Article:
By Blanca Moreno
Edmonton was once known as the city of champions, but there isn’t anything victorious about wasted food. We are 86 days into 2019, and the need to save the planet has become more significant than ever before.
In a report by Value Chain Management Internationalback in 2014, it was revealed that, in Canada, more than $31 billion worth of food is wasted every year.
In Edmonton, the average family’s garbage contains 22-26% of food waste, and those with children waste 80% more than families with no children. These numbers might not be alarming until we think about the number of families that do not have the luxury of eating three meals a day, never mind throwing out food to waste.
Below is a chart that shows the data taken from City of Edmonton where 64 participants were interviewed on their household food waste. It is important to note that over half of these participants didn’t have children under 18 living with them.
Luis Gonzalez and his wife Alexandria Gonzalez have been living together for two years in St. Albert. Although they don’t have any kids, they have two dogs who provide them with plenty of waste.
“On average we throw out two to three bags of garbage a week. One to two bags includes disposal from our two dogs. The other bag mainly contains food containers and a bit of wasted food that has expired,” Gonzalez explains.
The main issue with wasted food is that most of it is not actually expired or inedible, but rather, food that nobody wants to eat or produce that doesn’t look pretty and fresh. Many young people have started to notice this and are trying to change this.
One of these zero waste advocates is Anna Gnida, a proud Edmontonian dumpster diver who is becoming recognizable by her vow to only have one yogurt container filled with waste per week.
“Sometimes you’ll get cases full of peppers, or tomatoes that are in a box, and there is one mouldy one out of all of them. You can be selective, throw out the mouldy one, and maybe the one beside it, and take the rest,” Gnida explains.
Gnida first heard of dumpster diving while travelling, where she met other people who did it and put her on, and she hasn’t looked back since. Now herself, along with her four roommates, dumpster dive together and end up running into friends from other collective houses and university clubs.
“I think there is so much unnecessary consumption and production of waste, and I think we can really enjoy life without having a negative impact on the world around us, and I think it’s a lot easier than people think,” Gnida says.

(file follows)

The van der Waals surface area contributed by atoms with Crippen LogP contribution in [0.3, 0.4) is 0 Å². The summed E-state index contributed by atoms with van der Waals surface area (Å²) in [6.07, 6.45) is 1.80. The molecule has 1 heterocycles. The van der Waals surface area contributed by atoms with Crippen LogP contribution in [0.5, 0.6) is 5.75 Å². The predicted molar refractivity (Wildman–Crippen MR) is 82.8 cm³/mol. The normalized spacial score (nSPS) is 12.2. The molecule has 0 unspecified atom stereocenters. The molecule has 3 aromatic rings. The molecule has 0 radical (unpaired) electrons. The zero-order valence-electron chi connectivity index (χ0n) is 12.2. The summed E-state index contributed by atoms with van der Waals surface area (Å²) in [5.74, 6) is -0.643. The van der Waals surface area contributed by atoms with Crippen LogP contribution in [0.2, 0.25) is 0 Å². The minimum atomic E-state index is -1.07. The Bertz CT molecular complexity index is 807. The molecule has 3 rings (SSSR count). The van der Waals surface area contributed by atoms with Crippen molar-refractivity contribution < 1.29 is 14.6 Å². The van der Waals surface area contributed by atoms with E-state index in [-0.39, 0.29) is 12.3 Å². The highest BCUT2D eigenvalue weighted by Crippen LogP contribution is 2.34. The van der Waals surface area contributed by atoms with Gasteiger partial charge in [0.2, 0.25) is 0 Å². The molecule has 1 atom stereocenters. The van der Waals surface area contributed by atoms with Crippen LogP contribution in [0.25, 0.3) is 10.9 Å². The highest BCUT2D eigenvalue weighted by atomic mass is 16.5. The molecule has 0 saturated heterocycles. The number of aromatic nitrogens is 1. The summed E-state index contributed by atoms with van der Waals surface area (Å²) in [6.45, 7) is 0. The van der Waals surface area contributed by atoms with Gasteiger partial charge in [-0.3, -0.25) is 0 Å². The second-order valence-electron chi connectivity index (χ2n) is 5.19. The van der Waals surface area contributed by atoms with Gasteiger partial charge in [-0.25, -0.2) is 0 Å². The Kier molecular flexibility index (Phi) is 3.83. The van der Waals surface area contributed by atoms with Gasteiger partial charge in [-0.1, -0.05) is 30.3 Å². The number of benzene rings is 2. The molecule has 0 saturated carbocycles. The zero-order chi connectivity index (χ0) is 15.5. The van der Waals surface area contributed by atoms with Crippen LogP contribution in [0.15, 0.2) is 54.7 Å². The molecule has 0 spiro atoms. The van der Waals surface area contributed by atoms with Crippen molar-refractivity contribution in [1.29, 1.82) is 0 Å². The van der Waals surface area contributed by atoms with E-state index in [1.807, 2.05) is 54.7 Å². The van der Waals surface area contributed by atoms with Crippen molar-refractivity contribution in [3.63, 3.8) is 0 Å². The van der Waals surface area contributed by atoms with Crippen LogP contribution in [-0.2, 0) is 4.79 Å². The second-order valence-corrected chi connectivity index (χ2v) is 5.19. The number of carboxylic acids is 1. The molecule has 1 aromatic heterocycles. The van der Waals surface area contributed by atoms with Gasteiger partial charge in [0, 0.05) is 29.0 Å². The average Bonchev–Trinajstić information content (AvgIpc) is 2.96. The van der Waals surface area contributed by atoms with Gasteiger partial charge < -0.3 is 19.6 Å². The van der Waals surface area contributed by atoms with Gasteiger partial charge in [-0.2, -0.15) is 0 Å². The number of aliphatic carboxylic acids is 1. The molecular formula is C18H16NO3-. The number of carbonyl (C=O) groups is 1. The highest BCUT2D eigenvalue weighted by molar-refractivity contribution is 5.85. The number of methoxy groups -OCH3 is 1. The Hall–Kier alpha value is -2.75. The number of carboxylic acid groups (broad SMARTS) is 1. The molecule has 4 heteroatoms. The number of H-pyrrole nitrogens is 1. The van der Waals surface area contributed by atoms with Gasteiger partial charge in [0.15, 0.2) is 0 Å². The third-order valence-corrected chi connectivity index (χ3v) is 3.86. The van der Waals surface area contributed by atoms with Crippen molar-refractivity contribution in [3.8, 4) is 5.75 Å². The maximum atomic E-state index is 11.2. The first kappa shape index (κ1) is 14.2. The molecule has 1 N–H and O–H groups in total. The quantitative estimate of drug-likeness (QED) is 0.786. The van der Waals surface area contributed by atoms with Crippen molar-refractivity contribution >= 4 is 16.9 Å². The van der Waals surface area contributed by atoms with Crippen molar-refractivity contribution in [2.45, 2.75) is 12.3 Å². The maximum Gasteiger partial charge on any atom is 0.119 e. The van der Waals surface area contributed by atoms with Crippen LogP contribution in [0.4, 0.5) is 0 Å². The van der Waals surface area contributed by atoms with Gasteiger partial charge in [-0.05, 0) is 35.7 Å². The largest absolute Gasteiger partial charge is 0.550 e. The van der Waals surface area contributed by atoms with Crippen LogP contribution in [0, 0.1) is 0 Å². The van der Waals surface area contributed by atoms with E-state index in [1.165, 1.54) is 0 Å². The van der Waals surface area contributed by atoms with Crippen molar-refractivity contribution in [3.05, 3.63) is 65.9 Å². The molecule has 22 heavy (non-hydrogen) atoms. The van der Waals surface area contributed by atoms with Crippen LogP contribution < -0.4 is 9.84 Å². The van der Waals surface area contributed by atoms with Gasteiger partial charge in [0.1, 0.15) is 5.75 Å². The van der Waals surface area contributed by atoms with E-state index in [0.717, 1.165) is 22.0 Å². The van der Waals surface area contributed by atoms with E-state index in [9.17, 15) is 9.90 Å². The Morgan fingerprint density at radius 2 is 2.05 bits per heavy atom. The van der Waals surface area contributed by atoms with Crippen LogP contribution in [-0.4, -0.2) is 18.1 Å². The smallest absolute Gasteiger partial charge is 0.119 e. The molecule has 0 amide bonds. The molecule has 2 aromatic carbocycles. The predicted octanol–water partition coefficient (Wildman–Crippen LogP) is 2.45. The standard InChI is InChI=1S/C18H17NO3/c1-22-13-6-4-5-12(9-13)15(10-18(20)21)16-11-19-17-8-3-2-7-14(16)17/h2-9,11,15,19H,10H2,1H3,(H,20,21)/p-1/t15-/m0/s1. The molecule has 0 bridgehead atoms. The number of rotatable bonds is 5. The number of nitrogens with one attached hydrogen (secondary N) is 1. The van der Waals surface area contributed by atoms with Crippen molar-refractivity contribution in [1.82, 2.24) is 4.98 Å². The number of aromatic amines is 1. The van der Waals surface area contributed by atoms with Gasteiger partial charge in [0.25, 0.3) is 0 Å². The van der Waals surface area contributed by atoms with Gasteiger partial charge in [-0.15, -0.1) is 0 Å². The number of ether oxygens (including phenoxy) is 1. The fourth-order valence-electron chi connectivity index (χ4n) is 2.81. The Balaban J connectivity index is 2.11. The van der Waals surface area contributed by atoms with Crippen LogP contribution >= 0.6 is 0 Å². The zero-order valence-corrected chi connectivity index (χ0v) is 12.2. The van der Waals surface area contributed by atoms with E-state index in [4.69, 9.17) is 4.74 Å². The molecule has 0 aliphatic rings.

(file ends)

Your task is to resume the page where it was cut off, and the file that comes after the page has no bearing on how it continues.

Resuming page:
The idea of dumpster diving for sustainability is great, however, it clearly isn’t for everyone. With that in mind, there are other options Edmontonians can look at for managing or reducing waste.
One of these options includes giving back to those in need. In many cities, there are programs that include reclaiming food that can still be eaten and given to shelters within the community.
In Edmonton, we have many shelters that could benefit from the loaf of bread that was thrown out for being a day old, or the hand of bananas that had one too many brown spots, and one way is to speak about it more.
Some businesses have noted this and have taken the initiative to help. The Boyle Street Community Service Centre serves around 200 or more people a day, from November 1st to May 1st. On special holidays like Thanksgiving and Christmas, the centre serves up to 1500 people.
“Often, the food for these events are provided by donations from outside groups or individuals. When this isn’t possible, we rely on the Edmonton food bank,” Ian Mathieson, the Director of Operations at Boyle Street says.
Mathieson adds that “we don’t have any partnerships with grocery stores that I’m aware of, however, I do know that we do get products from smaller business such as Cobs and Fuss Cupcakes, who provide us with baked goods that can’t be sold after a certain point.”
Food waste in Edmonton is a problem that could easily be rectified, but the issue might also be a lack of knowledge. Below is a chart with data taken from the City of Edmonton on how many households are aware of the issue.
The necessity to become more observant when it comes to waste is very clear. Though many have come up with new solutions to better deal with waste, it is obvious from the data above that it needs to be talked about more. Whether on Twitter or talking with family, together this can be changed.
Feature Image from MachineHeadz/iStock/Getty Images